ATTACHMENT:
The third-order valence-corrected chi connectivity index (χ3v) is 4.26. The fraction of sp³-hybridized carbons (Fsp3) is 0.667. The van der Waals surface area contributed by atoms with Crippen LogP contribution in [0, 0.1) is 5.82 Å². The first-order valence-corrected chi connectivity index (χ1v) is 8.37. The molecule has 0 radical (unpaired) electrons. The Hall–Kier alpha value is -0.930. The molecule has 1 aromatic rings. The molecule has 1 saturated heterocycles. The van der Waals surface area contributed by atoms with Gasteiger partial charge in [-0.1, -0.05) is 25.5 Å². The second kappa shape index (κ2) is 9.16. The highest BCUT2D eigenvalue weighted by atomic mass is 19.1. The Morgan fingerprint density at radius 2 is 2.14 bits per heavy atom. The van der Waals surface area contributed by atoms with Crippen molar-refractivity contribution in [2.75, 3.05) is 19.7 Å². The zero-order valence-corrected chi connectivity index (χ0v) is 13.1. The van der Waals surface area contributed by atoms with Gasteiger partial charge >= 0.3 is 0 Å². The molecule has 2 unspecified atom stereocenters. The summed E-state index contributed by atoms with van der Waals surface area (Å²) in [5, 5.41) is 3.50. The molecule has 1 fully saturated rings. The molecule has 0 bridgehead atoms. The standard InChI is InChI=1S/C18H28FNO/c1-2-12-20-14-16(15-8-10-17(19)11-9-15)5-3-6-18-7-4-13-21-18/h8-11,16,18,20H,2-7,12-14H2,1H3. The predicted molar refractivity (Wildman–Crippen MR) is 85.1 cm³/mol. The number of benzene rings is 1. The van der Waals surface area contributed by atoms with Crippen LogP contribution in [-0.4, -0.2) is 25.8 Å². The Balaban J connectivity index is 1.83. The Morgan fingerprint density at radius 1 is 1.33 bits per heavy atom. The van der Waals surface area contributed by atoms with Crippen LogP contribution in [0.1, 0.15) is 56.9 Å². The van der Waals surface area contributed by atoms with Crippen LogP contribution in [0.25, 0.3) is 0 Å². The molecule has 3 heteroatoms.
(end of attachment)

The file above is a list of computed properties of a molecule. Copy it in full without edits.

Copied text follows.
The third-order valence-corrected chi connectivity index (χ3v) is 4.26. The fraction of sp³-hybridized carbons (Fsp3) is 0.667. The van der Waals surface area contributed by atoms with Crippen LogP contribution in [0, 0.1) is 5.82 Å². The first-order valence-corrected chi connectivity index (χ1v) is 8.37. The molecule has 0 radical (unpaired) electrons. The Hall–Kier alpha value is -0.930. The molecule has 1 aromatic rings. The molecule has 1 saturated heterocycles. The van der Waals surface area contributed by atoms with Gasteiger partial charge in [-0.1, -0.05) is 25.5 Å². The second kappa shape index (κ2) is 9.16. The highest BCUT2D eigenvalue weighted by atomic mass is 19.1. The Morgan fingerprint density at radius 2 is 2.14 bits per heavy atom. The van der Waals surface area contributed by atoms with Crippen molar-refractivity contribution in [2.75, 3.05) is 19.7 Å². The zero-order valence-corrected chi connectivity index (χ0v) is 13.1. The van der Waals surface area contributed by atoms with Gasteiger partial charge >= 0.3 is 0 Å². The molecule has 2 unspecified atom stereocenters. The summed E-state index contributed by atoms with van der Waals surface area (Å²) in [5, 5.41) is 3.50. The molecule has 1 fully saturated rings. The molecule has 0 bridgehead atoms. The standard InChI is InChI=1S/C18H28FNO/c1-2-12-20-14-16(15-8-10-17(19)11-9-15)5-3-6-18-7-4-13-21-18/h8-11,16,18,20H,2-7,12-14H2,1H3. The predicted molar refractivity (Wildman–Crippen MR) is 85.1 cm³/mol. The number of benzene rings is 1. The van der Waals surface area contributed by atoms with Crippen LogP contribution in [-0.4, -0.2) is 25.8 Å². The Balaban J connectivity index is 1.83. The Morgan fingerprint density at radius 1 is 1.33 bits per heavy atom. The van der Waals surface area contributed by atoms with Crippen LogP contribution in [0.1, 0.15) is 56.9 Å². The van der Waals surface area contributed by atoms with Crippen LogP contribution in [0.25, 0.3) is 0 Å². The molecule has 3 heteroatoms.